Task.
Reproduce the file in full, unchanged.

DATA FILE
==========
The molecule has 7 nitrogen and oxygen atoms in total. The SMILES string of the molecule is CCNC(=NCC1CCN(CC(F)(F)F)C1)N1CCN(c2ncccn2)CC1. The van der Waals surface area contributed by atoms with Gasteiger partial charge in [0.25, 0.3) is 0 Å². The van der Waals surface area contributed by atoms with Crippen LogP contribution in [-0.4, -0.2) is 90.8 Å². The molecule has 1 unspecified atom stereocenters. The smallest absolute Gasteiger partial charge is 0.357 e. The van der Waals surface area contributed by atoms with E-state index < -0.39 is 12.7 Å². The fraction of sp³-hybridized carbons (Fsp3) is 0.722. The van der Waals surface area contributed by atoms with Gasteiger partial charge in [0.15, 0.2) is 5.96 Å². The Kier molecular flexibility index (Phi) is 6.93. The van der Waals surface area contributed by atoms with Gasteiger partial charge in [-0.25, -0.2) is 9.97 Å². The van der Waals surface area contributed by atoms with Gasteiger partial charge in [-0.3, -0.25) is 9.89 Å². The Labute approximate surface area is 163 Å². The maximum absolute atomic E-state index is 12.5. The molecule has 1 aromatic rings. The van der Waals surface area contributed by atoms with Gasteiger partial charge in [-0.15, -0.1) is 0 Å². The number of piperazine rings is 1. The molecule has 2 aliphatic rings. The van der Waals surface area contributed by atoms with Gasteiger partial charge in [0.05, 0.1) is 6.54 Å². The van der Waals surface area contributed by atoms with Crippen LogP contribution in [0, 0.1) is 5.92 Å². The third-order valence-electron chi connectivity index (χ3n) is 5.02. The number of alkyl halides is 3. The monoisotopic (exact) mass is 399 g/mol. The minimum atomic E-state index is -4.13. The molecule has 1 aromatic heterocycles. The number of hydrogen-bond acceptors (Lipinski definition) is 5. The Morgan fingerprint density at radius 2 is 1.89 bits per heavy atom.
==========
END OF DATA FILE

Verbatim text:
The molecule has 7 nitrogen and oxygen atoms in total. The SMILES string of the molecule is CCNC(=NCC1CCN(CC(F)(F)F)C1)N1CCN(c2ncccn2)CC1. The van der Waals surface area contributed by atoms with Gasteiger partial charge in [0.25, 0.3) is 0 Å². The van der Waals surface area contributed by atoms with Crippen LogP contribution in [-0.4, -0.2) is 90.8 Å². The molecule has 1 unspecified atom stereocenters. The smallest absolute Gasteiger partial charge is 0.357 e. The van der Waals surface area contributed by atoms with E-state index < -0.39 is 12.7 Å². The fraction of sp³-hybridized carbons (Fsp3) is 0.722. The van der Waals surface area contributed by atoms with Gasteiger partial charge in [0.15, 0.2) is 5.96 Å². The Kier molecular flexibility index (Phi) is 6.93. The van der Waals surface area contributed by atoms with Gasteiger partial charge in [-0.25, -0.2) is 9.97 Å². The van der Waals surface area contributed by atoms with Gasteiger partial charge in [-0.3, -0.25) is 9.89 Å². The Labute approximate surface area is 163 Å². The maximum absolute atomic E-state index is 12.5. The molecule has 1 aromatic rings. The van der Waals surface area contributed by atoms with Gasteiger partial charge in [-0.15, -0.1) is 0 Å². The number of piperazine rings is 1. The molecule has 2 aliphatic rings. The van der Waals surface area contributed by atoms with Gasteiger partial charge in [0.05, 0.1) is 6.54 Å². The van der Waals surface area contributed by atoms with Crippen LogP contribution in [0, 0.1) is 5.92 Å². The third-order valence-electron chi connectivity index (χ3n) is 5.02. The number of alkyl halides is 3. The monoisotopic (exact) mass is 399 g/mol. The minimum atomic E-state index is -4.13. The molecule has 1 aromatic heterocycles. The number of hydrogen-bond acceptors (Lipinski definition) is 5. The Morgan fingerprint density at radius 2 is 1.89 bits per heavy atom.